- Wealth PMS
Chrysler has filed for bankruptcy and will be reorganised with Fiat as a partner.
Chrysler LLC, the automaker that survived a near-death experience in 1979, filed today for bankruptcy protection to streamline operations and shed debt in a reorganization that includes Italy’s Fiat SpA as a partner.
The company, third biggest among U.S. automakers, missed a U.S. government deadline to come up with a restructuring plan by today that was rigorous enough to avoid bankruptcy and qualify for more bailout aid. The carmaker tried to negotiate an alliance with Fiat, reduce $6.9 billion in secured loans and cut $10.6 billion owed to a pension fund. Some lenders refused to slash the debt to $2.25 billion.
The carmaker and the government plan to use the bankruptcy process to revitalize Chrysler by putting its best assets, such as its Jeep and Dodge Ram brands, in a new company that wouldn’t be burdened by current costs and debt. A slimmed-down version of Chrysler, armed with Fiat’s small-car technology, would emerge from such a process, giving the carmaker a “new lease on life,” U.S. President Barack Obama said today.
Ah, the perils of living in a socialist land. First, the government is taking over to save a few jobs – jobs that shouldn’t have existed in the first place, not at Chrysler. The first time it was bailed out was in 1979, and in 2006 it made such a big hole in Daimler-Chrysler operations that it was quickly sold to Cerberus.
And why did it lose money? It made mediocre and expensive cars, because it had to make them at expensive United Auto Workers (UAW) staffed factories in Detroit, with the UAW bargaining hard for unsustainable wages, and the government making the company cave in.
Holman Jenkins at the Wall Street Journal has an interesting take on it.
Nearly 25 years ago, a Los Angeles Times reporter innocently and accurately invoked the “M” word in describing the domestic auto sector, noting that the arrival of Japanese auto plants was “threatening the UAW’s traditional monopoly on labor in the domestic auto industry.”
The erosion of the Big Three’s market share since then has really been the erosion of the market for monopoly labor-produced cars. The UAW standard tactic, “pattern bargaining,” which it pursues without embarrassment, would have gotten Bill Gates thrown in jail under the antitrust laws.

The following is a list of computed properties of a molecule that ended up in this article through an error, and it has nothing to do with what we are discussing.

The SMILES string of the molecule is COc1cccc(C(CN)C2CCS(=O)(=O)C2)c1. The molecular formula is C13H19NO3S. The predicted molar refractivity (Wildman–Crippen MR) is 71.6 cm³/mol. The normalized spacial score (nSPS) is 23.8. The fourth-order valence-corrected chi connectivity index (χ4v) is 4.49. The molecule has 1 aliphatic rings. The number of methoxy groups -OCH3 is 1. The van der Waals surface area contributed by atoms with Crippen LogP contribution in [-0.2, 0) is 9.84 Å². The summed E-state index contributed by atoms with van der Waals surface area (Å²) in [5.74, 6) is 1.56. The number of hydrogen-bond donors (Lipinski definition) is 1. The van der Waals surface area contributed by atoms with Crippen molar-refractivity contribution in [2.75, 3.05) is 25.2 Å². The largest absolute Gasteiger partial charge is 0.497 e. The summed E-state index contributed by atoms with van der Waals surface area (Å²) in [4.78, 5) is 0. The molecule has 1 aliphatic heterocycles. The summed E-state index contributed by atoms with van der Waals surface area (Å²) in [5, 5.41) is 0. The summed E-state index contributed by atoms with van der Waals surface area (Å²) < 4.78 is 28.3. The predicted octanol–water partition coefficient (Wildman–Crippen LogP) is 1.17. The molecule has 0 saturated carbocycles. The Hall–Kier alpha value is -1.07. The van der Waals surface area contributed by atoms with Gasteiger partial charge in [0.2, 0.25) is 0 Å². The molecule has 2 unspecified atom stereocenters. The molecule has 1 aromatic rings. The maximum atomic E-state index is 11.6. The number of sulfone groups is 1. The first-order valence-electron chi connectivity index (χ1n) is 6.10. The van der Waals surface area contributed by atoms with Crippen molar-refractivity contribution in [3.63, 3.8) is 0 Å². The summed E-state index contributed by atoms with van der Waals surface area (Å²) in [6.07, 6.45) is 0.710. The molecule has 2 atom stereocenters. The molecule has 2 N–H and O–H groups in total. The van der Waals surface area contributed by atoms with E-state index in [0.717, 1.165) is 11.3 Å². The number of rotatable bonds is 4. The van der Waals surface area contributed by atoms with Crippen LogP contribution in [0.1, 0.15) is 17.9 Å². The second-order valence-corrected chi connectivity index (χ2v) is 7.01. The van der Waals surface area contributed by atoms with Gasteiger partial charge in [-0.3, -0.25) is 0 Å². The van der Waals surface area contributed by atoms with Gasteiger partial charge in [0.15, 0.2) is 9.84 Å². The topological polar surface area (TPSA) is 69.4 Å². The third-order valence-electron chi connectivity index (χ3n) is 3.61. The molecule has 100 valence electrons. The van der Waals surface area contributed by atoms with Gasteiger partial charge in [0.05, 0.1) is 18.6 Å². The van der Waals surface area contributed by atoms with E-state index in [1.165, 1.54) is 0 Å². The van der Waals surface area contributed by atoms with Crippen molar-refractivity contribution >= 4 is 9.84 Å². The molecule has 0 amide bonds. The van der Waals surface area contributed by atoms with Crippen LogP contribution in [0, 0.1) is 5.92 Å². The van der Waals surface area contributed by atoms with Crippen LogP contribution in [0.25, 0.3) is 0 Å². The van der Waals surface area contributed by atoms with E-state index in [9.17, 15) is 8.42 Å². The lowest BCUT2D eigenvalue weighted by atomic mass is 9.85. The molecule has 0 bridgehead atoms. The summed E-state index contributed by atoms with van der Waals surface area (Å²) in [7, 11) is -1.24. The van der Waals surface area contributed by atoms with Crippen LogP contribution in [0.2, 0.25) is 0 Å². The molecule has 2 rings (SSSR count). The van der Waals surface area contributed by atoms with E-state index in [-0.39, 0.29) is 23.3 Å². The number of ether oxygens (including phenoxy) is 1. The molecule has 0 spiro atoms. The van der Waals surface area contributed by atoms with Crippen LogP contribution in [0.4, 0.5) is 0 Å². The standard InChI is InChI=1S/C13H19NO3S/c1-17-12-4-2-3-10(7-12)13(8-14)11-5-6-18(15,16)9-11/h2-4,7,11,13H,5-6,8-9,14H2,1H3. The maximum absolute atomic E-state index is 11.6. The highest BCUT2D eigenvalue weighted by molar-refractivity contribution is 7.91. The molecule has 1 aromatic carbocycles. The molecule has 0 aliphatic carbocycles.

When the L.A. Times wrote, the labor cost differential versus a Japanese plant was about $2,000 per car. Twenty years later, the cost difference was about $2,000 per car. Today’s lament is, “The bankers have benefited from a bailout, so why shouldn’t auto workers?” But they have, they have — for decades. For the business model described above could not possibly have survived otherwise.
Chrysler was bailed out directly with government loan guarantees; the Big Three all benefited from Reagan era “voluntary” quotas on Japanese imports to prop up domestic car prices. But these were temporary fixes. For more than 40 years, a 25% tariff has kept out foreign-built pickup trucks even as a studied loophole was created in fuel-economy regulations to let the Big Three develop a lucrative, protected niche in the “passenger truck” business.
This became the long-running unwritten deal. This was Washington’s real auto policy.
For three decades, the Big Three were able to survive precisely because they skimped on quality and features in the money-losing sedans they were required under Congress’s fuel economy rules to build in high-cost UAW factories. In return, Washington compensated them with the hothouse, politically protected opportunity to profit from pickups and SUVs.
Our own government had the policy of only buying Indian made cars (Ambassador/Premier) and flying only the nationalised airlines. Only recently has that policy been relaxed, but you can imagine how one-sided it is, and who they end up saving. I only expect more in such times.